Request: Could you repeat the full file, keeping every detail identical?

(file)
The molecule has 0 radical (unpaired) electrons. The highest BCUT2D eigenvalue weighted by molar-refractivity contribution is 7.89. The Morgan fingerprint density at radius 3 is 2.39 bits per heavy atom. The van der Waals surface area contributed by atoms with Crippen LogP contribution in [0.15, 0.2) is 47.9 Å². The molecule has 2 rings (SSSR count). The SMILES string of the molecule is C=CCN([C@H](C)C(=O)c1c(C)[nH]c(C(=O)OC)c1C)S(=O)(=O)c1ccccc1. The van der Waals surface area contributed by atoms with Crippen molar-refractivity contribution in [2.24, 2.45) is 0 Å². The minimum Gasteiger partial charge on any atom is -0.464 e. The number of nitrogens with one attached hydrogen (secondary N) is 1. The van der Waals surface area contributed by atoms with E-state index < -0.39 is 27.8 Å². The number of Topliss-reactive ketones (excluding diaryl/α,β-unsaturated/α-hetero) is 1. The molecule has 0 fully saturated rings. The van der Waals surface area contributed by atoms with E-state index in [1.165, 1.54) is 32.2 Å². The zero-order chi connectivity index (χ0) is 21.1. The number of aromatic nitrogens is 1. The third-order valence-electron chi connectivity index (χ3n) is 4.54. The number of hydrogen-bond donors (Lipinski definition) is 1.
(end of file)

The molecule has 0 radical (unpaired) electrons. The highest BCUT2D eigenvalue weighted by molar-refractivity contribution is 7.89. The Morgan fingerprint density at radius 3 is 2.39 bits per heavy atom. The van der Waals surface area contributed by atoms with Crippen LogP contribution in [0.15, 0.2) is 47.9 Å². The molecule has 2 rings (SSSR count). The SMILES string of the molecule is C=CCN([C@H](C)C(=O)c1c(C)[nH]c(C(=O)OC)c1C)S(=O)(=O)c1ccccc1. The van der Waals surface area contributed by atoms with Crippen molar-refractivity contribution in [2.24, 2.45) is 0 Å². The minimum Gasteiger partial charge on any atom is -0.464 e. The number of nitrogens with one attached hydrogen (secondary N) is 1. The van der Waals surface area contributed by atoms with E-state index < -0.39 is 27.8 Å². The number of Topliss-reactive ketones (excluding diaryl/α,β-unsaturated/α-hetero) is 1. The molecule has 0 fully saturated rings. The van der Waals surface area contributed by atoms with E-state index in [1.165, 1.54) is 32.2 Å². The zero-order chi connectivity index (χ0) is 21.1. The number of aromatic nitrogens is 1. The third-order valence-electron chi connectivity index (χ3n) is 4.54. The number of hydrogen-bond donors (Lipinski definition) is 1.